• Alerts and Notifications are shown on the screen and disappear after 2 seconds
      • Tables and forms have been updated to have a bootstrap native look

 

to grab the latest version, go to the directory where the monster remote git was cloned (ie. /var/www/monsterpi) and type git pull https://github.com/kacole2/monster_remote.git master

 

What you need:

  1. A MonsterShield + Arduino. You can add the expander board if you want. Order everything you need from hauntsoft.com. Jason rocks!
  2. A Raspberry Pi. The raspberry pi will host your rails applications
  3. Wireless dongle for the Raspberry Pi. The Raspberry Pi will need to connect to your home wi-fi network.
  4. USB cable. The USB cable (often referred to as a USB printer cable) will have the square side to connect to the Arduino, and the rectangle side connects to your Raspberry Pi or Powered USB Hub.
  5. Powered USB Hub for the Arduino is suggested for ample power draw.
  6. You need to have some technical capability and not be scared. This won't be a cake walk. Hopefully my guide will show you how it's done.

 

Configure your MonsterShield

Setup your MonsterShield with your MonsterShield editor program or the using the keybang board. Once the MonsterShield is setup as a normal prop controller, you can move on.

 

Setup your Raspberry Pi:

  1. Install Raspbian on your Pi. You will probably want a class10 SD card so everything compiles and runs faster
  2. During setup, configure an easy to remember hostname. Such as monsterremote or monsterpi, or monster. if you have a DNS server at home, make sure to include your FQDN. I called mine monsterpi, and will be using that in all the configurations going forward. so if you want to make it easy, name it monsterpi.
  3. Setup your wireless dongle to connect to your home network. plenty of blog posts are out there to show you how to set this up depending on the type of dongle you bought.
  4. Configure a static IP address on your raspberry pi's wireless connection. VERY IMPORTANT
  5. Remember the username and password you use for connecting to your Pi. by default, the username is Pi. I suggest changing the password to something you can remember.
  6. Test connecting to your Pi via SSH from another computer.
  7. Follow these instructions on installing Ruby on Rails. RPi Ruby on Rails. or follow my list for step by steps. this can all be done via SSH and we no longer need monitor support.
    1. to follow these directions properly, verify you are in the /home/ director for the pi user
    2. Install some packages. 
      sudo apt-get install -y git curl zlib1g-dev subversion
      sudo apt-get install -y openssl libreadline6-dev git-core zlib1g libssl-dev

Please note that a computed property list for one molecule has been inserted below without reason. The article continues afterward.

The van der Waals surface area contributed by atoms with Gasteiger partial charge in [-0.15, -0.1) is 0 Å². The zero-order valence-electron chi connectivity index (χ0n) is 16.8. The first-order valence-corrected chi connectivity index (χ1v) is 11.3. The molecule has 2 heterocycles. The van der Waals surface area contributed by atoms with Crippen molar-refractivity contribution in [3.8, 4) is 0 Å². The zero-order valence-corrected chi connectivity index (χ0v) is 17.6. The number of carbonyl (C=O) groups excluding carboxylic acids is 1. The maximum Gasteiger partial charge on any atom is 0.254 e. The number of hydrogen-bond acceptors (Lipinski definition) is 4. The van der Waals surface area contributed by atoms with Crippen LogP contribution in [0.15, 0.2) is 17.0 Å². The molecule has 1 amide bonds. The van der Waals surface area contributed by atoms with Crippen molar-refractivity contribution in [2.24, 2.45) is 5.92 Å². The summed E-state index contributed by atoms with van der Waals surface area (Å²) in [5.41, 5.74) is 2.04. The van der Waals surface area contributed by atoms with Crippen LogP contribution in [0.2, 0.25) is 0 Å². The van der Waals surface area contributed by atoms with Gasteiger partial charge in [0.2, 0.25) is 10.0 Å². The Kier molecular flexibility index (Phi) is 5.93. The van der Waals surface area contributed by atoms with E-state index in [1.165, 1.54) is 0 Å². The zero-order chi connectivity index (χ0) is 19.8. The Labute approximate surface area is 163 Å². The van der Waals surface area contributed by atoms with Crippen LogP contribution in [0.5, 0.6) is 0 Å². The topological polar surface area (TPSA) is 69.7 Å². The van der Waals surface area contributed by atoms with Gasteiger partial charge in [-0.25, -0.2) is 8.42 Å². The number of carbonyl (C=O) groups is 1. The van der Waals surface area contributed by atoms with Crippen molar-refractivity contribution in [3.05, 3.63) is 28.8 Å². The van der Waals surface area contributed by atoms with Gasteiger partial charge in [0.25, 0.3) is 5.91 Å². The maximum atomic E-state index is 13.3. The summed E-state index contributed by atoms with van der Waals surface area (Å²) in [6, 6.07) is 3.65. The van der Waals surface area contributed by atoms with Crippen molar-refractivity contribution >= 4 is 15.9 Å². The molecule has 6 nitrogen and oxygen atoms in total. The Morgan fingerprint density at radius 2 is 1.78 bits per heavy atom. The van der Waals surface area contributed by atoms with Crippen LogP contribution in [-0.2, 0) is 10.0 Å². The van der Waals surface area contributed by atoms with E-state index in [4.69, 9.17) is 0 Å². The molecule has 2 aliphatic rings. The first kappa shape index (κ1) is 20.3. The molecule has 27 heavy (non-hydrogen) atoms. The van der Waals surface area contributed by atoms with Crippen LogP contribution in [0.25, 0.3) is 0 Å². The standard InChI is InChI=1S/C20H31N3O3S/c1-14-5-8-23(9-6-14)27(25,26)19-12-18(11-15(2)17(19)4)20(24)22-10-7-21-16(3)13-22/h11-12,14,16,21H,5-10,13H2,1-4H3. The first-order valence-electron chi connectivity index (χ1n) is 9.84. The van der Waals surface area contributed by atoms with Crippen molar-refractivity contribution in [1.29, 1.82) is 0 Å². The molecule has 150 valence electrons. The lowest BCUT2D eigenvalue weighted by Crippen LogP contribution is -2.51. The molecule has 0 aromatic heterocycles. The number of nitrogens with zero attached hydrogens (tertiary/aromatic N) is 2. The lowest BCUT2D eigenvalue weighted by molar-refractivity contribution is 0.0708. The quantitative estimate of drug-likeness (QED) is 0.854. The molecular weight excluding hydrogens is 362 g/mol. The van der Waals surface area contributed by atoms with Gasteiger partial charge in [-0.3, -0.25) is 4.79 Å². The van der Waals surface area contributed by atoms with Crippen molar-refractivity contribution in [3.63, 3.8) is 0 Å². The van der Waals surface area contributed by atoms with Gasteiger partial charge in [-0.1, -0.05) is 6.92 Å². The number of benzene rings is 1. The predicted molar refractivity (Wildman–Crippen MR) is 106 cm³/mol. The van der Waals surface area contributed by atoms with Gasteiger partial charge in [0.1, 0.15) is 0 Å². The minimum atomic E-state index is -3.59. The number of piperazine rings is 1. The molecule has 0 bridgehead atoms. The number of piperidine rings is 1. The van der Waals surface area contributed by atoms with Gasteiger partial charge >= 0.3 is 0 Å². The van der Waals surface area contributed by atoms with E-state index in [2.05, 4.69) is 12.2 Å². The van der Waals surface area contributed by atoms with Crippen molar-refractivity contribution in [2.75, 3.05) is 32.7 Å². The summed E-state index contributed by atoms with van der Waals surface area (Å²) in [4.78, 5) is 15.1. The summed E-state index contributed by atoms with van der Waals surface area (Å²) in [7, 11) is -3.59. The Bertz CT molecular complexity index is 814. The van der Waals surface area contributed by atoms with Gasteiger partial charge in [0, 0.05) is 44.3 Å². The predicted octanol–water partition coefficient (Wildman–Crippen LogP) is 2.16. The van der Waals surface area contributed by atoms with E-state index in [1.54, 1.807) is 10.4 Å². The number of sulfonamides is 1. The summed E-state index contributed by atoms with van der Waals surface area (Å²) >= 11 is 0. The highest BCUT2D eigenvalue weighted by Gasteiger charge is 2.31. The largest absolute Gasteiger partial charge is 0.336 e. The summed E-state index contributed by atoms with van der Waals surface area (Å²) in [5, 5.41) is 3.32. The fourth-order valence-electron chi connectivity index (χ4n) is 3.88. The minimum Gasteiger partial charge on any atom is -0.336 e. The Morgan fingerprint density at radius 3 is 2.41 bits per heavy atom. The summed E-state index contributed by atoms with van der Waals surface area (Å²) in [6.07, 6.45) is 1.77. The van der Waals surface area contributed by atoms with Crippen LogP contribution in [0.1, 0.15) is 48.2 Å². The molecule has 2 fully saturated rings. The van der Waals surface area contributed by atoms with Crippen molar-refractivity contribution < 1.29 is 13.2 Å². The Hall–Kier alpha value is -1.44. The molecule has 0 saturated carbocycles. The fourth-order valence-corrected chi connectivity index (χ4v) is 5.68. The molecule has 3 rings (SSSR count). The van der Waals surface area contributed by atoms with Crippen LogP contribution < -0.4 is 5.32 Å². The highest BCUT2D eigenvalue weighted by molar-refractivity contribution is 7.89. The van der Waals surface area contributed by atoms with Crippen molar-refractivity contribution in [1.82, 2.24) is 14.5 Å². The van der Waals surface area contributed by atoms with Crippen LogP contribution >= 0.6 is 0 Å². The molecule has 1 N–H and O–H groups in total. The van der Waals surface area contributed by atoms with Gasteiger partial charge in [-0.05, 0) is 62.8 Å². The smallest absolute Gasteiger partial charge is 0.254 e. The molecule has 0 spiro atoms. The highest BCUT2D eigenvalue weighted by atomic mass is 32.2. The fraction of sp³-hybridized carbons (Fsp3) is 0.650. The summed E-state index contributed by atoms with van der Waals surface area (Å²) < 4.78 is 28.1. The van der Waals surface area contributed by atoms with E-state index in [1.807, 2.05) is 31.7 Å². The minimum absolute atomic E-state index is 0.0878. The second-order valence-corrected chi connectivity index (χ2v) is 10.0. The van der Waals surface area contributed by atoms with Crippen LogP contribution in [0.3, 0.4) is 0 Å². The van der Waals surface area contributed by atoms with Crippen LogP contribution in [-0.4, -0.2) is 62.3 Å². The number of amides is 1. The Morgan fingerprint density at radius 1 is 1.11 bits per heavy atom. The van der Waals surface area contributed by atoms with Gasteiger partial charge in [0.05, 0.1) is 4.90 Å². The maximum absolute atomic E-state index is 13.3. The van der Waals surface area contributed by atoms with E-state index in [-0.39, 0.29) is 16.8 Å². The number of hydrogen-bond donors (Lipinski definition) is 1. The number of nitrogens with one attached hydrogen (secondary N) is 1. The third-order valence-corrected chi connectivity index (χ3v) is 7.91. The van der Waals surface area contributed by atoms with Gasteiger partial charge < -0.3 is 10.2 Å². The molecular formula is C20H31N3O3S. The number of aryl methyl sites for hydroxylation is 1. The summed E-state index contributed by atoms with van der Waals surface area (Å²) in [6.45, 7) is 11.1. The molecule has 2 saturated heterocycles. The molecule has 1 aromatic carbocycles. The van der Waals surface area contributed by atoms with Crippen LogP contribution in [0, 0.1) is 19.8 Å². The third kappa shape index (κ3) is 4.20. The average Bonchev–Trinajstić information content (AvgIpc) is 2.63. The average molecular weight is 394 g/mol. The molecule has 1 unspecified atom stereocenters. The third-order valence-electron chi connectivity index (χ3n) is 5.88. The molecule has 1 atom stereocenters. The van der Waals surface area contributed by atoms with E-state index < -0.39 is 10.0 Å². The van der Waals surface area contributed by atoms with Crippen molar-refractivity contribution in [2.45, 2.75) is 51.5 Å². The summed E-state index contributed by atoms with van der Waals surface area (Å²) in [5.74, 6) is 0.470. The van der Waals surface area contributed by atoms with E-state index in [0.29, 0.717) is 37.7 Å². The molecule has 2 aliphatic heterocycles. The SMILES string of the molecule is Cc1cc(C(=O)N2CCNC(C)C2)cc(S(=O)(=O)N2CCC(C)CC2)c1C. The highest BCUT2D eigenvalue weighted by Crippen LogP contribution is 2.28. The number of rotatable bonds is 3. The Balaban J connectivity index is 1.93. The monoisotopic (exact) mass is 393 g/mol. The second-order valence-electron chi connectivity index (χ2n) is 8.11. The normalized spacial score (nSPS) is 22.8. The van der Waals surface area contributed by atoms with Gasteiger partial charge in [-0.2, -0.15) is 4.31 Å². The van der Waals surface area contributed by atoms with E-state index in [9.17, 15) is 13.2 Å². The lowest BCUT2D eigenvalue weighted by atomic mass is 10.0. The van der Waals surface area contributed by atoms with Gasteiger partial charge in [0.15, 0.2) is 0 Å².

sudo apt-get install -y libyaml-dev libsqlite3-dev sqlite3 
      sudo apt-get install -y libxml2-dev libxslt-dev 
      sudo apt-get install -y autoconf automake libtool bison
    3. not entirely sure if it's needed, but it doesn't hurt.
      sudo apt-get install libv8-dev 
    4. not entirely sure if it's needed, but it doesn't hurt.
      sudo apt-get install libcurl4-openssl-dev
    5. Install RVM and the latest ruby version. It will take a few hours for this to compile on your Pi.
      curl -L get.rvm.io | bash -s stable --ruby
    6. run this command so ruby is working in your console.
      source ~/.rvm/scripts/rvm
    7. run this command so no documentation is installed with the gems.
      echo "gem: --no-ri --no-rdoc" > ~/.gemrc

 

Cool. Now your Pi is setup and ready for the application. adapting this part from a nice tutorial over at Ubuntu Hardy - Nginx, Rails, and Thin.

Install MonsterRemote on the Pi

  1. Clone the git repository containing the application.
    1. Change the current directory
      cd /var
    2. Create a directory called www
      sudo mkdir www 
    3. Go to to the new www directory
      cd www 
    4. Create a directory called monsterpi. you can name it anything you want. this will be a directory you will access. you may want to call it monsterremote or monster. i just called it monsterpi to keep it consistent with the name of the pi itself.
      sudo mkdir monsterpi
    5. Clone the application to the monsterpi directory. In a few seconds you will see all the data for the application transfer
      sudo git clone https://github.com/kacole2/monster_remote.git /var/www/monsterpi
    6. Change to your new directory
      cd /var/www/monsterpi 
    7. Install all the necessary gems. this will take a while, probably a few hours to install rails and such.
      bundle install